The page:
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In an earlier post „Type or Style / 6“ (see related posts, below) I had already mentioned the level sequence. And I had stated two reasons for why I do not use it for naming types of labyrinths.

  • Among the one-arm labyrinths only in alternating labyrinths there exists exactly one type of labyrinth for each level sequence. If we also consider non-alternating labyrinths, in which the pathway traverses the axis, there can exist multiple courses of the pathway for the same level sequence.
  • In labyrinths with multiple arms the level sequence may rapidly increase to a length and complexity that is difficult to memorize.

Here I want to address the first issue further. I do this because there is a very simple solution for it. In one-arm labyrinths every circuit is represented by one number. In real practice only few of the larger labyrinths will have more than 15 – 17 circuits. Most one-arm labyrinths have a markedly smaller size. Therefore these labyrinths could be quite simply be named with their level sequence. But there remains the problem with the ambiguity. Erwin had elaborated on it in his post “The Classical 7 Circuit Labyrinth with Crossed Axis“ (see related posts, below). I will illustrate it here and use some figures of Erwin’s post.

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Figure 1. Level Sequence 3 2 1 4 7 6 5

In Figure 1 three labyrinths with the level sequence 3 2 1 4 7 6 5 are shown. The first image shows the alternating Cretan type, the second and third images show non-alternating labyrinths with the same level sequence. In the second image, the pathway traverses the axis when changing from the 1st to the 4th circuit. In the third image it traverses the axis from the 4th to the 7th circuit. (There is an other labyrinth with the pathway traversing the axis twice, first from the 1st to the 4th and second from the 4th to the 7th circuit). We thus are here presented with the only one alternating and several non-alternating types of labyrinths with the same level sequence.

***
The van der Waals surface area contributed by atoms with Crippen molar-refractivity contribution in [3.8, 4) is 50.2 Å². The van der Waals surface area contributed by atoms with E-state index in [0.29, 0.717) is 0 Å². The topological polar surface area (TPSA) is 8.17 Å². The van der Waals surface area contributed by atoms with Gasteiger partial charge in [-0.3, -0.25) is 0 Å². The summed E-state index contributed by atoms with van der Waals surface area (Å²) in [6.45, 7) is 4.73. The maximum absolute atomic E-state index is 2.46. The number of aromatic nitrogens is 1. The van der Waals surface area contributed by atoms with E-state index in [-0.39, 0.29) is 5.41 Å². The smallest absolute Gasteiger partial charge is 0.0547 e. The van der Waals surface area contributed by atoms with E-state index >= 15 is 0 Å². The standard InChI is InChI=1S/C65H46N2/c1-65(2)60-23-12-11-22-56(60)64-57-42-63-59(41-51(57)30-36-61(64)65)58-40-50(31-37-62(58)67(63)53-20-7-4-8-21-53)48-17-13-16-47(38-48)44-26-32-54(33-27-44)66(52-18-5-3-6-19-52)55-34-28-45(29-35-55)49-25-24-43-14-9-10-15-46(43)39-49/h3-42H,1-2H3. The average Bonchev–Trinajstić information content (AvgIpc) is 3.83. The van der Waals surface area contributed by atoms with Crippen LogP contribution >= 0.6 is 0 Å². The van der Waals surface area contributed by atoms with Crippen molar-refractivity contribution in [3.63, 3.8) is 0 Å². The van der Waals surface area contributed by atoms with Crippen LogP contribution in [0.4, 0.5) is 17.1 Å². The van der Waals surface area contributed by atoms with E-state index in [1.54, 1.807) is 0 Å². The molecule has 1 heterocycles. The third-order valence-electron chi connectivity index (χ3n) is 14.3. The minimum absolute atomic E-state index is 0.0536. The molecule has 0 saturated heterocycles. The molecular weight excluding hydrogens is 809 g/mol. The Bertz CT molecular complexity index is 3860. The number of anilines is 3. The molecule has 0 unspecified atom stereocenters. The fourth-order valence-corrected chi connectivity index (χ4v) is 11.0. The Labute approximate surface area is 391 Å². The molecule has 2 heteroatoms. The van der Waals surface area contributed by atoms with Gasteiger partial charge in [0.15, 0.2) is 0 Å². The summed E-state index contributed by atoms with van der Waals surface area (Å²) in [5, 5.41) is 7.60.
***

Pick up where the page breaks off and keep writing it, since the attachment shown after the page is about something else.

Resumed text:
Now there is a simple solution, to take account of this in the level sequence. For this it has to be considered, that the single numbers (not numerals) of the level sequence are separated. This separation can be obtained in different ways, using blanks, commas, semicolons etc. These separators, however, can also be used to indicate how the path will continue on the next level. Therefore we could e.g. define: if the path changes direction from the former to the next circuit, we will separate the numbers with a vertical slash. If, on the other hand, the path continues in the same direction and thus traverses the axis, we separate with a hyphen. This enables us to specify the level sequence so that it is unique also in non-alternating labyrinths. I show this in figure 2 using the images from figure 1.

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Figure 2. Level Sequence with Separators


Here we see for each labyrinth the unique level sequence with separators. The sequence of numbers is the same 3 2 1 4 7 6 5 in all three labyrinths. However, whereas in the alternating Cretan type all numbers are separated by slashes (as the path always changes direction when progressing from one circuit to an other), the level sequence in the second labyrinth is written with a hyphen between 1 and 4, and the level sequence in the third image with a hyphen between 4 and 7.

Indeed, the notation can be even simplified by separating with blanks and using hyphens only to indicate where the pathway traverses the axis. The level sequences would then be written as follows:

for the  1st image: 3 2 1 4 7 6 5
for the  2nd. image: 3 2 1-4 7 6 5